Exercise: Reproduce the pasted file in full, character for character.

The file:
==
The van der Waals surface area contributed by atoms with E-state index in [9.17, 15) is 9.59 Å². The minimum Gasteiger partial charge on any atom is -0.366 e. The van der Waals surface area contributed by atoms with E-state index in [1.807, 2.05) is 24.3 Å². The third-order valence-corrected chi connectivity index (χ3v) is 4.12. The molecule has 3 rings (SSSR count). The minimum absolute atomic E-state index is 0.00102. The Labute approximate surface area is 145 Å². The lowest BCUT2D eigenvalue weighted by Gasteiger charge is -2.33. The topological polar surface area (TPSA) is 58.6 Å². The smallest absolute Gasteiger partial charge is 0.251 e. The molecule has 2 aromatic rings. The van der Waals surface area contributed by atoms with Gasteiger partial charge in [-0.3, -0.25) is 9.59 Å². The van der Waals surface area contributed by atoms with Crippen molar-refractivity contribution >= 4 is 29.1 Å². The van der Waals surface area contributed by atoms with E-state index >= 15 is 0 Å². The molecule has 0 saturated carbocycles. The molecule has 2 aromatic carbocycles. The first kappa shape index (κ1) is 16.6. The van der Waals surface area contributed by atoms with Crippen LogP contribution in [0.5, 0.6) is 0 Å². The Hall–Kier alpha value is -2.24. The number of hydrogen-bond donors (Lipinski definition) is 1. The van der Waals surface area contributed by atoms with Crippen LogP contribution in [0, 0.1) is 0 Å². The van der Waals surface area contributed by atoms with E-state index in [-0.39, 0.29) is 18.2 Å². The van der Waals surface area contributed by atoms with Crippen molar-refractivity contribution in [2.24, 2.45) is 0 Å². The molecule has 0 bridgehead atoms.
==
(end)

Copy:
The van der Waals surface area contributed by atoms with E-state index in [9.17, 15) is 9.59 Å². The minimum Gasteiger partial charge on any atom is -0.366 e. The van der Waals surface area contributed by atoms with E-state index in [1.807, 2.05) is 24.3 Å². The third-order valence-corrected chi connectivity index (χ3v) is 4.12. The molecule has 3 rings (SSSR count). The minimum absolute atomic E-state index is 0.00102. The Labute approximate surface area is 145 Å². The lowest BCUT2D eigenvalue weighted by Gasteiger charge is -2.33. The topological polar surface area (TPSA) is 58.6 Å². The smallest absolute Gasteiger partial charge is 0.251 e. The molecule has 2 aromatic rings. The van der Waals surface area contributed by atoms with Gasteiger partial charge in [-0.3, -0.25) is 9.59 Å². The van der Waals surface area contributed by atoms with Crippen molar-refractivity contribution >= 4 is 29.1 Å². The van der Waals surface area contributed by atoms with E-state index >= 15 is 0 Å². The molecule has 0 saturated carbocycles. The molecule has 2 aromatic carbocycles. The first kappa shape index (κ1) is 16.6. The van der Waals surface area contributed by atoms with Crippen LogP contribution in [0.5, 0.6) is 0 Å². The Hall–Kier alpha value is -2.24. The number of hydrogen-bond donors (Lipinski definition) is 1. The van der Waals surface area contributed by atoms with Crippen LogP contribution in [0, 0.1) is 0 Å². The van der Waals surface area contributed by atoms with E-state index in [-0.39, 0.29) is 18.2 Å². The van der Waals surface area contributed by atoms with Crippen molar-refractivity contribution in [2.24, 2.45) is 0 Å². The molecule has 0 bridgehead atoms.